The so-called “affluenza teen” was allowed to remove his GPS monitor last week, but he still must comply with other conditions of his release, according to Tarrant County court documents.
Ethan Couch, 21, of Fort Worth, was allowed to remove the monitor on March 18 almost a year after he was released from jail. He was originally sentenced to 10 years probation for driving drunk and causing a crash that killed four people in 2013.
His case drew national attention after a psychologist described Couch as a spoiled teen who grew up in a rich and dysfunctional family, as a victim of “affluenza.”
Under terms of his release, Couch still must be confined to his home. He is subject to a curfew that doesn’t allow him to leave home until 4 a.m. daily, returning by 9 p.m.
Couch must also have to use an alcohol monitor and wear a substance abuse test patch as instructed by authorities. Couch will be responsible for paying for the monitoring and he must obtain a new patch every 10 days.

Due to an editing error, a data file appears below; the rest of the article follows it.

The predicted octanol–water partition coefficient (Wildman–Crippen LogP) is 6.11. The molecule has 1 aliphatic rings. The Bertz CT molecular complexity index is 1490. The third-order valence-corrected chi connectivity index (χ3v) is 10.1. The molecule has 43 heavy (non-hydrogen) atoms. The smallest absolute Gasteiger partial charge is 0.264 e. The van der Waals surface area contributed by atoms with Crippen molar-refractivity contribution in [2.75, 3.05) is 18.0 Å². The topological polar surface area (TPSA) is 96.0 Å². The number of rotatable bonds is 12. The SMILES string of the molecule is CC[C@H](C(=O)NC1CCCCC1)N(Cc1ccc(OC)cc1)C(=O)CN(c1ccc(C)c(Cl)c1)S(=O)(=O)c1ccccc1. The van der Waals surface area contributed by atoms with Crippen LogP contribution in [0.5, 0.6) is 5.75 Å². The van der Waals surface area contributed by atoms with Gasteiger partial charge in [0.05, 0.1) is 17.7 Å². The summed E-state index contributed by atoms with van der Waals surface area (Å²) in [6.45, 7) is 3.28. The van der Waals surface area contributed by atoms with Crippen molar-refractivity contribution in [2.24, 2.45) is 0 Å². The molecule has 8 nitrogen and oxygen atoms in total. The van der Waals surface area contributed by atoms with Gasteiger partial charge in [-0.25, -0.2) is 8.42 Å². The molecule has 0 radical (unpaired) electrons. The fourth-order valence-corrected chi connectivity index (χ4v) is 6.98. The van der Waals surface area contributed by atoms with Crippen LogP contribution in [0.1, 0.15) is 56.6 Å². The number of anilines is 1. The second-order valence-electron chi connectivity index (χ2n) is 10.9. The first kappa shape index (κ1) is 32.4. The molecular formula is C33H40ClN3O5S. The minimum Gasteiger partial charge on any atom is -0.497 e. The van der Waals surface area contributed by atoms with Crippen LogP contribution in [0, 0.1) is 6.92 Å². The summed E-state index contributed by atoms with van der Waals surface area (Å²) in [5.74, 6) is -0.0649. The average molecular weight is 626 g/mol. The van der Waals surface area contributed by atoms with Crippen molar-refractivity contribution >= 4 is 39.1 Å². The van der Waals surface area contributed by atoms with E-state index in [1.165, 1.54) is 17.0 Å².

And he cannot operate any motor vehicle without a camera-equipped ignition interlock device.
He must notify officials immediately when he is prescribed any medications, according to court documents.
The psychologist made the comment during Couch’s original trial in 2013 at which he had admitted responsibility — basically pleading guilty — to four counts of intoxication manslaughter and two counts of intoxication assault causing serious bodily injury.
Couch was 16 when he was speeding in his Ford F-350 pickup truck on Burleson-Retta Road in southern Tarrant County and came upon people trying to assist a stranded motorist. He was drunk, with a blood alcohol level of 0.24, and crashed into the group, setting off a series of crashes that killed four people and injured 12.
Killed were Breanna Mitchell, 24, of Lillian, whose car had broken down; Hollie Boyles, 52, and Shelby Boyles, 21, who lived nearby and had come outside to help Mitchell; and Burleson youth minister Brian Jennings, 41, a passer-by who had also stopped to help.
After being sentenced he went through rehab and in December 2015 a video surfaced that showed a person who appeared to be Couch playing beer pong. He did not appear for a probation hearing and instead fled to a Mexican resort with his mom, Tonya Couch.
They were arrested later that month in Mexico and in April 2016 state district Judge Wayne Salvant sentenced Couch to 720 days in jail as a new condition of his probation.
He was released from jail in April 2018.
A trial for Tonya Couch is scheduled for June 24 in Criminal District Court No. 2.
This report contains information from Star-Telegram archives.